I have always had a tendency to be too kind to people who don't deserve it because somehow I decided at one point in my life, the people who act as if they least deserve kindness are the ones who need it most.  I don't know how healthy an attitude this is to hold.  Unless you are a very strong person who has mastered the art of pure detachment, it can cause a lot of heartache.  You invest your energy in people who are emotional leeches.  They take and take, but never really give anything back.  They only give enough of themselves to make a person think that genuine feelings of affection and respect exist, but its not true. It's false progress, false feelings, utter manipulation on the part of one person towards another.  It's a method of stringing someone along someone who provides support and love without ever having to pay the piper--without ever having to be real and true and a supportive entity to the other person.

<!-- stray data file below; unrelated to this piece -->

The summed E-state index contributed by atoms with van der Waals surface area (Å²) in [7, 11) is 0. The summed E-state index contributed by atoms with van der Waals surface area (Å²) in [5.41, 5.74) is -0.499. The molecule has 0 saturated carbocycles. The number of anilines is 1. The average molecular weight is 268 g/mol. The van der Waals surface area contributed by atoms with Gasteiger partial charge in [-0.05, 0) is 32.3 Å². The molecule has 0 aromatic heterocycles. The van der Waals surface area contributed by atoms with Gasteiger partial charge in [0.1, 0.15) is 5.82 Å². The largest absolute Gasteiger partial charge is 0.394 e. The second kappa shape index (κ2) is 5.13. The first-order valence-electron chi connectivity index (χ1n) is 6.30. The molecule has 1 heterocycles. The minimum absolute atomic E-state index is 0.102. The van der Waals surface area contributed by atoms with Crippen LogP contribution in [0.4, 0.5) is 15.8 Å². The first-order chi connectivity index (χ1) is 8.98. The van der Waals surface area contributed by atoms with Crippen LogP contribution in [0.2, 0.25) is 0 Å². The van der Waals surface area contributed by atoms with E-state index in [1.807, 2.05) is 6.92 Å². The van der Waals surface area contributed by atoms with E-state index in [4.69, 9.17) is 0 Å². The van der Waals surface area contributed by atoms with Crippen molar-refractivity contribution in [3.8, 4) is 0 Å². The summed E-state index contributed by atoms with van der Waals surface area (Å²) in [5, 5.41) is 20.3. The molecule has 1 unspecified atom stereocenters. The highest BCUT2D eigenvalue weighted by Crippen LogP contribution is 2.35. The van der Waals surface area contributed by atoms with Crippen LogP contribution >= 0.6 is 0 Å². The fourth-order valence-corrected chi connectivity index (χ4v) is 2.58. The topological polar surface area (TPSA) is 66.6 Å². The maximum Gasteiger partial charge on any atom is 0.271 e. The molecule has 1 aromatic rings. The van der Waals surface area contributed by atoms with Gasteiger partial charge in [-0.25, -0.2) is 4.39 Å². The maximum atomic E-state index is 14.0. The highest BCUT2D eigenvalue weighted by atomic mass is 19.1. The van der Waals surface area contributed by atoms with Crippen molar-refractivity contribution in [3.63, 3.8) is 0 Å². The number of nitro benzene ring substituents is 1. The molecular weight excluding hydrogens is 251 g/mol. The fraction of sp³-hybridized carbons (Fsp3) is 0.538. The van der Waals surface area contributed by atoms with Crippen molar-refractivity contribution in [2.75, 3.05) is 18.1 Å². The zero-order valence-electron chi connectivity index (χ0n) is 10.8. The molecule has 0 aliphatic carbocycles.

I think the people who are the most awful in situations like these are those that know exactly what they are doing.  The calculated manipulation to get exactly what they want from another person without having to return anything back is really kind of evil.  But, for the longest time, I was so blind to acknowledging that some people are inherently not good, that I mitigated everything they did by attributing their behaviors to other reasons--plausible, reasonable motivations for behavior that was incredibly damaging and shady.

I would like to think that I have a solid self-esteem.  I am intelligent, attractive, kind, and generous of spirit. Why would I invest time and energy into someone who didn't deserve my light?  Maybe it's a fixing complex.  I see someone so damaged that I feel as if I should try and at least help them to be happier more centered people. Maybe it is the desire to make someone who is so obviously in the dark understand  how wonderful life is--to see if from my perspective.  Maybe it's because they tell me I am important to them or that they love me and I take it to heart, knowing that when I love someone it isn't transient so their love shouldn't be conditional either.  I don't know.  What I do know is that a narcissist, a manipulative, awesomely selfish person will take those caring, generous qualities about me and use them to their maximum. They will drain me and regardless of how solid or detached I am, I will end up hurting.